The 69th Primetime Emmy Awards were handed out Sunday night, capping off another exciting season of television.
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The big winners of the evening were Hulu's "The Handmaid's Tale," which took home the award for outstanding drama series, among a total haul of eight Emmy awards. "Big Little Lies," an HBO limited series that earned 16 nods, tied with an additional eight total wins.
Host Stephen Colbert set the night's tone with a musical number that kicked off his monologue, "Everything's Better on TV." It featured some of our favorite TV shows, including "This Is Us," "Veep," "Brooklyn Nine-Nine" and "The Handmaid's Tale."
The most shocking moment of Colbert's monologue was an assist from former White House press secretary Sean Spicer. Not only did it get "Veep" star Anna Chlumsky out of her seat, it had Melissa McCarthy — who often parodied him this year on "Saturday Night Live" — to smirk.
Spicer, who resigned from his post in July, made light of a tense moment from his first White House briefing, telling the audience, "This will be the largest audience to witness an Emmys — period."
Sean Spicer at the Emmys! pic.twitter.com/bLUkmMxWSD— BuzzFeedEntmnt (@BuzzFeedEnt) September 18, 2017
The Emmys get political
The evening, which often referenced politics, got even more political when Alec Baldwin accepted his Emmy Award for his impersonation of Donald Trump on "Saturday Night Live," which was nominated for an epic 22 awards.
"I should say, at long last Mr. President here is your Emmy," Baldwin said onstage, referencing the fact that Trump tweeted back in 2014 that the awards show was "dishonest."
The Emmys make history
Another man named Donald made history Sunday night: Donald Glover became the first black director to win the award for outstanding directing for a comedy series, for his FX show, "Atlanta."
He said his award "really belongs to Hiro Murai," the director who helped create music videos for his rap persona, Childish Gambino. "He had the eye for the show first. He’s really amazing. Thank you," Glover said onstage.
He also went on to win the award for outstanding lead actor in a comedy series, for his role as Earnest 'Earn' Marks, an ambitious yet struggling Atlanta resident who wants to make his cousin a famous rapper.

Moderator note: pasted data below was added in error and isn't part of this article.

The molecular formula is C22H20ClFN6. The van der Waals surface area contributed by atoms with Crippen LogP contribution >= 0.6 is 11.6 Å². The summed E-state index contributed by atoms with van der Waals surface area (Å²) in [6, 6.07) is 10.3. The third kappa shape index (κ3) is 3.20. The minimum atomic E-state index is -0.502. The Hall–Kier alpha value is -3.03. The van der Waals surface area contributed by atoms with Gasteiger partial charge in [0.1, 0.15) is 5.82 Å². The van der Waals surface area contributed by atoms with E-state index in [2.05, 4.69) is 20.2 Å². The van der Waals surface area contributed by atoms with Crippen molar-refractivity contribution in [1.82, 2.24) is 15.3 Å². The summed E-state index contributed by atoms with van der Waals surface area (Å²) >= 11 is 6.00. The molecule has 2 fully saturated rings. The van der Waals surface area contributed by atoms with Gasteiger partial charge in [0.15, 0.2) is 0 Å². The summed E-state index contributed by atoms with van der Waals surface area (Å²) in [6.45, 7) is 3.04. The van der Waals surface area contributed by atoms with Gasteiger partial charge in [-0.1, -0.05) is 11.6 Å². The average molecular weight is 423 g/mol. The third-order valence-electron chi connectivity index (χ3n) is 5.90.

"It feels like a dream," he said backstage of his wins. "I'm glad I was able to make history, but that's not what I was trying to do. I was just trying to make the best product. I believe the people deserve quality and when they taste it, they see their own value, and they don't ask for less. So I just want to make a really good show."
Sterling K. Brown
The "This Is Us" star was the first black actor to win the outstanding lead actor in a drama series category in two decades.
During his acceptance speech, which was sadly cut short, Brown, 41, recognized the moment. "19 years ago, Detective Frank Pembleton as impeccably played by Andre Braugher — it is my supreme honor to follow in your footsteps," he said.
Lena Waithe also made history after penning the "Thanksgiving" episode for "Master of None." On Sunday night, she became the first black woman to be nominated and win for comedy writing. The episode tells Waithe's real-life coming out story.
"My LGBTQI family," she said, when accepting her award, "I see each and every one of you. The things that make us different, those are our superpowers ... Every day put on your imaginary cape and go out there and conquer the world."
The "Veep" star made history tonight, becoming the first performer to win six Emmy Awards for the same role, as Selina Meyer in the HBO series.
Previously, she was tied for the record with Candice Bergen and Don Knotts, who won five Emmys for their roles on "Murphy Brown" and "The Andy Griffith Show," respectively.
"This ... continues to be the role of a lifetime and an adventure of utter joy," Louis-Dreyfus, who's been nominated for 24 Emmys in her career, said when accepting the award.
The Emmys have a reunion
Jane Fonda, Lily Tomlin and Dolly Parton received a standing ovation from the Emmy Awards' audience when they walked out onstage to present the award for outstanding supporting actor in a limited series or a movie.
Parton said the onetime co-stars have been "waiting for a '9 to 5' reunion ever since we did the first" film.
Fonda said, "Back in 1980, in that movie we refused to be controlled by a sexist, egotistical, lying, hypocritical bigot."
"And in 2017, we still refuse to be controlled by a sexist, egotistical, lying, hypocritical bigot," Tomlin said to thunderous applause.
The Emmys remember
"Hamilton" star Chris Jackson performed a moving tribute to remember the actors, and those who helped create our favorite TV shows, who passed away this year.
After being introduced by Emmy Award winner Viola Davis, Jackson — who has composed songs for "Sesame Street" — then sang a cover of Stevie Wonder's classic, "As."
Those remembered during the segment were Glen Campbell, Nelsan Ellis, Zsa Zsa Gabor, John Heard, Gwen Ifill, Adam West, Don Rickles, and Mary Tyler Moore, among others.
"The Handmaid's Tale" takes top prize
After nabbing an impressive 13 nominations, "The Handmaid's Tale," took home the evening's top prize for outstanding drama series.
Before that, star Elizabeth Moss also took home the award for outstanding lead actress in a drama series. The actress clearly couldn't hide her excitement, dropping two F-bombs during her speech that were muted by CBS, which aired the awards show.
"You can be kind and a f------ bad---," she said, concluding her speech.
Producer and writer Bruce Miller accepted the top prize on behalf of the cast and crew. After many thank-yous, he closed out his speech by giving a directive not only to his cast but also to the entire viewing audience: "Go home, get to work. We have a lot of things to fight for."